People who work daily with the company’s services and products have insights that can’t be found anywhere else. However, if a business owner were to come out and pitch the idea of having employees help with branding, a number of team members might feel uncomfortable or out of their depth.

Helping employees to feel more engaged with branding efforts requires tact, understanding and the right approach. That’s why we asked 15 members of Young Entrepreneur Council the following:

What is one way you can encourage employees to help with branding efforts, without coming across as demanding or intrusive?



Employee Branding Examples

Here’s what they had to say:

1. Create Committees

Each quarter we allocate committees to take on various new branding and marketing initiatives. These don’t take away from daily tasks but are projects that help build our brand. We give them a budget and allow them to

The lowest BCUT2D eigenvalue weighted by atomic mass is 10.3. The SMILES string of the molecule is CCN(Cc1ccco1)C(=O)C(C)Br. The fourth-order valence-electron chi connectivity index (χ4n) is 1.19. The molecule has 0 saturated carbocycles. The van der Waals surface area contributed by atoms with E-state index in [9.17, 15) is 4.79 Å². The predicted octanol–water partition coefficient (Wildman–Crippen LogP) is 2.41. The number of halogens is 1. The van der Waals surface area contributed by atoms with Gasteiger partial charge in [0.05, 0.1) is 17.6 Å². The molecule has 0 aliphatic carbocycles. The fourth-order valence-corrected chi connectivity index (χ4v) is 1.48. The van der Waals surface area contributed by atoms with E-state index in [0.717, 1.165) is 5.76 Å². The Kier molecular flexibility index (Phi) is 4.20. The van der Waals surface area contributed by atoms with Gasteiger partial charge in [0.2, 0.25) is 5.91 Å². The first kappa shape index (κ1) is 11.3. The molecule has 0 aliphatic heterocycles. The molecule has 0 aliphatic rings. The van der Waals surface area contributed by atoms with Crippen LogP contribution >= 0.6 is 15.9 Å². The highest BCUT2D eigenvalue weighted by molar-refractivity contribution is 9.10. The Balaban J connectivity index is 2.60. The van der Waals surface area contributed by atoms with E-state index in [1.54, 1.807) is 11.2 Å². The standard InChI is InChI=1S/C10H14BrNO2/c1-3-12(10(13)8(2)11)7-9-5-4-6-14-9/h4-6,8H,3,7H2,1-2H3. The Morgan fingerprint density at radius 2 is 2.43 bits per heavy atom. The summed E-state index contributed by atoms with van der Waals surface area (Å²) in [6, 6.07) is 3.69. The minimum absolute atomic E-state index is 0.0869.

By James Adams

My early in career training was within a fortune 200 U.S. company. I spent months working within a team of 22, from a talent pool of over 40,000 learning the corporate culture, methods and applying them to real business situations. When you are that entrenched in corporate life, there are a tonne of buzzwords that you hear, digest and, ultimately assimilate into your vocabulary.

At times, you couldn’t move to not be awash with people ‘reaching out’ to ‘touch base.’ We were ‘leveraging’ every opportunity to make our vocabulary improvements ‘scalable’ and part of our ‘core competencies.’ Never forgetting, you were only a few sentences away from someone ‘just playing devil’s advocate here.’

Did I use the language? Yes. Do I still use some of it? Yes. Is some of it cringeworthy? Yes. All of these are absolutely true, so it is no wonder when people